Thrombin-antithrombin complexes (TAT) form covalently following thrombin generation and have a plasma half-life of 10 to 15 minutes. The presence of TAT indicates ongoing thrombin formation and the consumption of antithrombin. Upon activation of coagulation, antithrombin complexes with thrombin as well as other serine proteases. Complex formation is greatly enhanced by the presence of heparin or other glycosaminoglycans. The reaction initially is reversible, but becomes irreversible following the formation of a covalent bond between antithrombin and thrombin. This binding results in complete inhibition of thrombins activity. Elevated levels of TAT may be associated with advancing age, pregnancy, septicemia, disseminated intravascular coagulation, multiple traumas, acute pancreatitis, acute and chronic leukemia, preëclampsia, acute and chronic liver disease, and other predisposing causes of thrombosis. Increased levels are also reported during heparin and fibrinolytic therapy. TAT levels are markedly reduced in the first 24 hours after receiving oral anticoagulants.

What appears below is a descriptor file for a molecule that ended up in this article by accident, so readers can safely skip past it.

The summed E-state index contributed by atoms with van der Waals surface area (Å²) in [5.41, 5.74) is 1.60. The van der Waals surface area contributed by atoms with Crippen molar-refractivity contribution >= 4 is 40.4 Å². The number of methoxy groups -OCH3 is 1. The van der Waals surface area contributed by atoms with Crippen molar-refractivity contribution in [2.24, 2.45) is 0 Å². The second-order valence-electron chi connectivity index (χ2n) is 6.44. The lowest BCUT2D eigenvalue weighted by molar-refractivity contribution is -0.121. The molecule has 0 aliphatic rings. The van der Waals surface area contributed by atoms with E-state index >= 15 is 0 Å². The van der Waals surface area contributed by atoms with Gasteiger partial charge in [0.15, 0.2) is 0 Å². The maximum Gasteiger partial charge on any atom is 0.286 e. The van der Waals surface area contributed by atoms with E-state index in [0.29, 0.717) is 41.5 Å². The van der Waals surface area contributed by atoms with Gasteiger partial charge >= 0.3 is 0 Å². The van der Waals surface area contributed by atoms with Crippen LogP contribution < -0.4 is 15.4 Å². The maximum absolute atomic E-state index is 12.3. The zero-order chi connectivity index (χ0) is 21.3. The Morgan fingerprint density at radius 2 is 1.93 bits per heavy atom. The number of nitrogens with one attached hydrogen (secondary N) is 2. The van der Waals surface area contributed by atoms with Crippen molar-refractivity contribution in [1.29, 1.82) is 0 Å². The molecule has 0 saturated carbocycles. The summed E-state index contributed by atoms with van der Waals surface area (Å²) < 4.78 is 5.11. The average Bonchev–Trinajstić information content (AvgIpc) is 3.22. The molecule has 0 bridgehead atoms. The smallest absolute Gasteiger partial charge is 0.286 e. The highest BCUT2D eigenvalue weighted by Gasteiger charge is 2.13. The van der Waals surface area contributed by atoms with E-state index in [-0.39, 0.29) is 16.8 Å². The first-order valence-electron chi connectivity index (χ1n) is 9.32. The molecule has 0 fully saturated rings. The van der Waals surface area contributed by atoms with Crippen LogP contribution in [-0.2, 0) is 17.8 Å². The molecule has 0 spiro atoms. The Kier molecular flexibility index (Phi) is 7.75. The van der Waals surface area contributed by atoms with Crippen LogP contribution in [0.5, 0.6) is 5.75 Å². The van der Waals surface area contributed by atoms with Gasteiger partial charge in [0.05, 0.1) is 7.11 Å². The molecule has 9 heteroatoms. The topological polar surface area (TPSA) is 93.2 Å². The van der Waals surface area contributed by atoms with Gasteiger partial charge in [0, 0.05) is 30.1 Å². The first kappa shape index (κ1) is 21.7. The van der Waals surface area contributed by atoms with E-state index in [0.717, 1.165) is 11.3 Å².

Overnight fasting is preferred. Duly filled Coagulation Requisition Form is mandatory. It is recommended that patient discontinues Heparin for 1 day and Oral Anticoagulants for 7 days prior to sampling as these drugs may affect test results. Discontinuati
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